Published: Sat, March 25, 2017
Global Media | By Meredith Barber

Sewol ferry raised from South Korea seabed three years after disaster

Sewol ferry raised from South Korea seabed three years after disaster

Video: An animated film showing how the Sewol ferry was raised. The massive attempt to bring the ferry back to shore, almost three years after it sank, killing 304 people, is being closely watched by a nation that still vividly remembers the horrific accident.

Nearly all the victims were schoolchildren and it is thought that nine bodies still unaccounted for may be trapped inside.

The 145-metre ship was brought to the surface in a complex salvage operation believed to be among the largest recoveries ever of a wreck in one piece.

Most of the dead were high school students, and their deaths, followed by what was seen as a botched official rescue attempt, led to the public outrage which contributed to the recent removal of Park Geun-hye as president. "I thought we finally can find the missing nine", Lee Geum-hee, the mother of a missing schoolgirl, said.

Bringing the Sewol back to the port in Mokpo would be a step towards finding closure to one of the country's deadliest disasters.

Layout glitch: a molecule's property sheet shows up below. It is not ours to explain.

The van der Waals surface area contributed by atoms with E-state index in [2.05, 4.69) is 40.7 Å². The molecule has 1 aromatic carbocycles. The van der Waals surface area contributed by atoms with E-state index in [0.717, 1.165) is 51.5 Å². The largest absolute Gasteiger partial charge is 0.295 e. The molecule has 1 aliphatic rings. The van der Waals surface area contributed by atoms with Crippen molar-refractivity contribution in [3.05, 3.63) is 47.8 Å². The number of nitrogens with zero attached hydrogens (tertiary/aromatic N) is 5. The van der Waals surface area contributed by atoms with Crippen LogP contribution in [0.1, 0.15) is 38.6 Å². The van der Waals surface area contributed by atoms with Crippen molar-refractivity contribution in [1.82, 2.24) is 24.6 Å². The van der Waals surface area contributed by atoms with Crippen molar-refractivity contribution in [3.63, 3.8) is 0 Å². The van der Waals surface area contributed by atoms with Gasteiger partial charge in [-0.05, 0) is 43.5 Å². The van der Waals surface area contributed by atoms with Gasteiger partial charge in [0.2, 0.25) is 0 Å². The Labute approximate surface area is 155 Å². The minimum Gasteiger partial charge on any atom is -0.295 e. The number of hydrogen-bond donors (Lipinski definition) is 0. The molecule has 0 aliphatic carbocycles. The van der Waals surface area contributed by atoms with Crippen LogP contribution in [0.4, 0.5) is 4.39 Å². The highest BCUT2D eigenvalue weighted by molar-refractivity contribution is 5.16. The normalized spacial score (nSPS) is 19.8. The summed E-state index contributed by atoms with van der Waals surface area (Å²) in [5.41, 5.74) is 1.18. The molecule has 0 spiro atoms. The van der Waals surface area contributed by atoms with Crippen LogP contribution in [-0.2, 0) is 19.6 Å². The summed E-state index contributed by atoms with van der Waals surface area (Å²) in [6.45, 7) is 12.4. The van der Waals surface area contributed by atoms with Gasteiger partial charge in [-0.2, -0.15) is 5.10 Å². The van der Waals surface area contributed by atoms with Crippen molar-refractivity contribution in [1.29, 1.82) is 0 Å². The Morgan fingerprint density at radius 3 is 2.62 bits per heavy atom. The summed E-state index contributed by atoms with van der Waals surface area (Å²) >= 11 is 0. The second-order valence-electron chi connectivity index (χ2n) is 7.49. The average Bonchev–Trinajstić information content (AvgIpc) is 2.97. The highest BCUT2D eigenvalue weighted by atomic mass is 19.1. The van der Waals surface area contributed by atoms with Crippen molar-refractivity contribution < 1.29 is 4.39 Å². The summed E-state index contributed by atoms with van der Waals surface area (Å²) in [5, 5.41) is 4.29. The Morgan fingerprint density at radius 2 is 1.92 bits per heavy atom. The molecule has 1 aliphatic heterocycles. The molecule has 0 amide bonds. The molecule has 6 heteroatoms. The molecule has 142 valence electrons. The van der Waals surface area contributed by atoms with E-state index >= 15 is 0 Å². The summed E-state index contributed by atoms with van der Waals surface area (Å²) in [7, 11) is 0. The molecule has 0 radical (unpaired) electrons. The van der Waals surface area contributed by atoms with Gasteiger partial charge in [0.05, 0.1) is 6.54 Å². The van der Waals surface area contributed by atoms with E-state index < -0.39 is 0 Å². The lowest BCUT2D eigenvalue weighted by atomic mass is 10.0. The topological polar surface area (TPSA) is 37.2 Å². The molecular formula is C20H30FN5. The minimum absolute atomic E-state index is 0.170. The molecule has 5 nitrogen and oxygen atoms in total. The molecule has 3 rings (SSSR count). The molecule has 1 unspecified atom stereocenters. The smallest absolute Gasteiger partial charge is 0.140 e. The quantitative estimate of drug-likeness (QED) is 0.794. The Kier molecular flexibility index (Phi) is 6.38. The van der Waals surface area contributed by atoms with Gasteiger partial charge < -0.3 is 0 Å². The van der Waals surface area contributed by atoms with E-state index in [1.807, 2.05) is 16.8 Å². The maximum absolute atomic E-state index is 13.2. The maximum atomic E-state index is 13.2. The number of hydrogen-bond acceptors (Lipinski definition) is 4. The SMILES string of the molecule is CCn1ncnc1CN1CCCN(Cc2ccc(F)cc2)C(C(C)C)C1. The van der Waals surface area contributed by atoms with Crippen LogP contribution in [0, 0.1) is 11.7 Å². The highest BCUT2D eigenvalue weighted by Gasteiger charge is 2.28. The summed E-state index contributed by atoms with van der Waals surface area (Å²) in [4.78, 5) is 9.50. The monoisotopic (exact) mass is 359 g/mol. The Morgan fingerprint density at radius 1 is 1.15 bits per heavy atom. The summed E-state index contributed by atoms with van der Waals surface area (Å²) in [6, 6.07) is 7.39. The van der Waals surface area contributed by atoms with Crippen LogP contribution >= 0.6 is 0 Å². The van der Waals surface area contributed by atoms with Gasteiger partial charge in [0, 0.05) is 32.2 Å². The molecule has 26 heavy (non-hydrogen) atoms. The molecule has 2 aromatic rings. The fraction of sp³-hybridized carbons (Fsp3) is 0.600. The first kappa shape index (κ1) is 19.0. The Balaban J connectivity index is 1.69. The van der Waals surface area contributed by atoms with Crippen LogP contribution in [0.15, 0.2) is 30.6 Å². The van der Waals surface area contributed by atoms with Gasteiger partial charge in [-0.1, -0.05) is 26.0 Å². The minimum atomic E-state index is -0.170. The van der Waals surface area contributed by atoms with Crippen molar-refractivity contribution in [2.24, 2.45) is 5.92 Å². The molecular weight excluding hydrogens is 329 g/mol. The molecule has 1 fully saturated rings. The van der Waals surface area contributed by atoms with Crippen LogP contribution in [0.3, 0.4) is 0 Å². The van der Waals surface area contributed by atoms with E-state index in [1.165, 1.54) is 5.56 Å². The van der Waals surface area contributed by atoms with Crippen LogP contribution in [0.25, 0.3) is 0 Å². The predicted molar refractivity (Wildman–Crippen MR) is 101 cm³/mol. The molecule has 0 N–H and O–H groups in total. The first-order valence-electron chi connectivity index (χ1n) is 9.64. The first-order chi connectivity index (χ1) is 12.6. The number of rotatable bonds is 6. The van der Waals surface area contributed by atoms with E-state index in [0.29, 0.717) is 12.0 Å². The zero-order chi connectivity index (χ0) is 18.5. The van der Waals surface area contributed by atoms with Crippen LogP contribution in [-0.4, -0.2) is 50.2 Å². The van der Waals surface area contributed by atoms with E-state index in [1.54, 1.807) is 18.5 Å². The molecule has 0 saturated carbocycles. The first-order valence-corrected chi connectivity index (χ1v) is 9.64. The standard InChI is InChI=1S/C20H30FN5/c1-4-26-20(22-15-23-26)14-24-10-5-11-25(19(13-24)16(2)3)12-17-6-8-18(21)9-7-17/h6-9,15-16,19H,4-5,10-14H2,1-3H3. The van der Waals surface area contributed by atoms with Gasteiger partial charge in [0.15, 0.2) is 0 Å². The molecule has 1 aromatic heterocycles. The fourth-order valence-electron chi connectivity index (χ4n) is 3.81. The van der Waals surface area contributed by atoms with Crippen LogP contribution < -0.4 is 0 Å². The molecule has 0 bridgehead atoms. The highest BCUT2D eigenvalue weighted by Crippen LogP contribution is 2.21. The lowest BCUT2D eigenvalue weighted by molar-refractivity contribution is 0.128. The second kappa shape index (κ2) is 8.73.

Workers will then begin clearing mud and debris and search for the remains of the missing victims while investigators will search for clues as to the exact cause of the sinking.

South Korea's sunken Seoul ferry emerged from the waters on March 23, Thursday.

Workers planned to complete loading the ferry onto a semi-submersible transport vessel by midnight Friday.

Salvage crews raised the Sewol until its upper side was about 13 meters (42 feet) above the water's surface so that they could load it onto the transport vessel about two miles away.

Salvagers started to bring up the vessel, which has been lying on its side at a depth of 44 metres (144 feet), late on Wednesday, and worked through the night. The sea is relatively calm now, but currents are forecast to strengthen on Saturday. The government favors cutting off the passenger cabin area and raising it upright before searching for the missing victims, while families fear that cutting into the ship might harm any victims' remains.

Many bereaved family members and their supporters want a more thorough investigation into the government's responsibility over the sinking, questioning why more senior officials have not been held accountable.

Park denied accusations that she failed to act decisively but for many South Korans, she has never fully explained what she was doing during the seven hours between the first news reports and her first television appearance that day.

The captain of the ferry was found guilty of homicide in 2015 and jailed for life.

Park was formally removed from office by the constitutional Court earlier this month.

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